Scottish energy minister attacks Ed Miliband's energy price freeze plan

From Democracy Live: Fergus Ewing attacks Labour's energy price freeze promise during general questions

Related Stories

Scottish Energy Minister Fergus Ewing has attacked Labour's promise of a UK-wide energy price freeze.

Ed Miliband has pledged to make the big energy companies freeze their prices for 20 months if Labour wins the next general election.

Mr Ewing said the policy had been condemned as "completely unworkable".

But Labour said failure to match Mr Miliband's commitment placed the Scottish government on the wrong side of the argument.

Speaking at Holyrood, Labour's former Scottish leader Iain Gray challenged the energy minister to match the price freeze for an independent Scotland.

However, in reply, Mr Ewing said a similar policy had led to blackouts in California.

Start Quote

An arbitrary price freeze has been tried before in California in 2000, which led to blackouts and an increase in the wholesale price of 800%”

End Quote Fergus Ewing Scottish energy minister

He proposed an alternative "super-regulator" for an independent Scotland, which would oversee water, rail, telecoms and the energy industries.

The minister added: "The record of regulators in the UK when one considers regulation of banking, the railway or payday loans isn't one to boast about.

"Consumer experts have said that before this freeze comes in the companies will whack the prices sky-high and companies may put off decisions by energy companies to invest in new cleaner generation capacity.

"An arbitrary price freeze has been tried before in California in 2000, which led to blackouts and an increase in the wholesale price of 800%.

"Never can I recall a measure introduced by a leader of a major political party in the UK which has received such widespread, utter and total condemnation as being completely unworkable.

"And worst of all for Scotland, such an arbitrary measure threatens to impair the essential investment in renewable energy schemes which are so important for this country."

The Scottish government recently announced the setting up of an expert commission to look at how the gas and electricity industry might be regulated in an independent Scotland.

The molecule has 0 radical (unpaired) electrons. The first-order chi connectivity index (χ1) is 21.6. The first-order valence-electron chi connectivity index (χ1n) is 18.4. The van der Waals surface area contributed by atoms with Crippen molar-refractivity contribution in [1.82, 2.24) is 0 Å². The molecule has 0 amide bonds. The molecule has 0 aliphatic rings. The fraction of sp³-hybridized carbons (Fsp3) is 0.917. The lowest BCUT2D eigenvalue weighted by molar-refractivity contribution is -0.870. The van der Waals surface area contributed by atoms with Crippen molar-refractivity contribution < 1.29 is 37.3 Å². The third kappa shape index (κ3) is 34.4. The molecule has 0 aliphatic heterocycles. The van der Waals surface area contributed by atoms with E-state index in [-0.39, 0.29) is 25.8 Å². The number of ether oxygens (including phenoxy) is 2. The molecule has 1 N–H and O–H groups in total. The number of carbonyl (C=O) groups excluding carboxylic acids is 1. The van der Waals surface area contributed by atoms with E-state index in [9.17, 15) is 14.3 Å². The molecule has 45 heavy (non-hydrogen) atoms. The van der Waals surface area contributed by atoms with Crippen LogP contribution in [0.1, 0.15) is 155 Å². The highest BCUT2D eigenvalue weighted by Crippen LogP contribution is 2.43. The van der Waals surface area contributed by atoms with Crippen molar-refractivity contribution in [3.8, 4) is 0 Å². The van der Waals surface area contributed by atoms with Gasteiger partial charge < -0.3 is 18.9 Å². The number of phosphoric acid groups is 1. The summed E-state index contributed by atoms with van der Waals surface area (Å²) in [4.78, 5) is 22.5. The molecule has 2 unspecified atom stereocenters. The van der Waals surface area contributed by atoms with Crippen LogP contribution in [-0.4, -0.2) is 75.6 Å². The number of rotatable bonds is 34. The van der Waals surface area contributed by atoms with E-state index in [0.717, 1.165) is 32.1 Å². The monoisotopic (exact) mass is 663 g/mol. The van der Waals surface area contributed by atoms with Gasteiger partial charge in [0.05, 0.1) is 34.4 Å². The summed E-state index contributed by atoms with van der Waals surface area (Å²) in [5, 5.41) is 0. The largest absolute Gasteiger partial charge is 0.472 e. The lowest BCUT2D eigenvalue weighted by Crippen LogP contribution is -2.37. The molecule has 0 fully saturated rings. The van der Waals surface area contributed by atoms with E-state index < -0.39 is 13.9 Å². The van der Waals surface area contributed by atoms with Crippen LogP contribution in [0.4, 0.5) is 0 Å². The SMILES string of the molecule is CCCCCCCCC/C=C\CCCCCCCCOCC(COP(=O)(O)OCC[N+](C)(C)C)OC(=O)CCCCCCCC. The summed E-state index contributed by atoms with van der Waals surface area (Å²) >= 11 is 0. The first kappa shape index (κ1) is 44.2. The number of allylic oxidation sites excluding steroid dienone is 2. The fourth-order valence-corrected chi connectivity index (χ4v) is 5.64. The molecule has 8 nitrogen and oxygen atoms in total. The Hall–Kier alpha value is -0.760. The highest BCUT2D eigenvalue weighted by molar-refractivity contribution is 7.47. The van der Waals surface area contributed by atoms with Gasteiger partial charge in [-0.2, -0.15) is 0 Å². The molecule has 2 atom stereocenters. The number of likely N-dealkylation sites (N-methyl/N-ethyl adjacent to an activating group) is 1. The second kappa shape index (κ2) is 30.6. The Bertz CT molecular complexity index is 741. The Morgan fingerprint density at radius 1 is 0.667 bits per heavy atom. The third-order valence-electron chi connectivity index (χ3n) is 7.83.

In a statement released following Mr Ewing's remarks, it said the expert commission could consider the feasibility of a price freeze on gas and electricity prices in an independent Scotland

'Control prices'

Speaking after the exchange at Holyrood, Mr Gray said: "Sadly, the SNP has chosen the side of the big energy firms over hard-pressed families being hit with growing energy bills.

"Ed Miliband's plan to freeze energy bills and reform the energy market was welcomed by families who will be dismayed that the SNP government has failed to match this pledge.

"Not only are the SNP refusing to support a price freeze, they have set their face against a regulator with the power to control prices in the long run. Fergus Ewing spoke today for the energy companies and against the Scottish consumer."

On Wednesday, Youth Employment Minister Angela Constance described the price freeze proposal as "very well intended" but urged Mr Miliband to publish the research behind the policy.

Scottish Liberal Democrat energy spokesperson Liam McArthur said: "The nationalists are all over the place. In two days two ministers have taken two diametrically opposed positions.

"This demonstrates that the nationalists will say anything to anyone to achieve independence. I tend to agree with the Mr Ewing. It's a pity his own ministerial colleagues don't seem to."

More on This Story

Related Stories

The BBC is not responsible for the content of external Internet sites

More Scotland politics stories

RSS

Features & Analysis

Elsewhere on the BBC

  • BeesSweet medicine

    Why are sick bees being prescribed honey? BBC Earth investigates

Programmes

  • The smartphone that answers backClick Watch

    Smartphones get smarter – the prototypes that talk and say ouch when you drop them

BBC © 2014 The BBC is not responsible for the content of external sites. Read more.

This page is best viewed in an up-to-date web browser with style sheets (CSS) enabled. While you will be able to view the content of this page in your current browser, you will not be able to get the full visual experience. Please consider upgrading your browser software or enabling style sheets (CSS) if you are able to do so.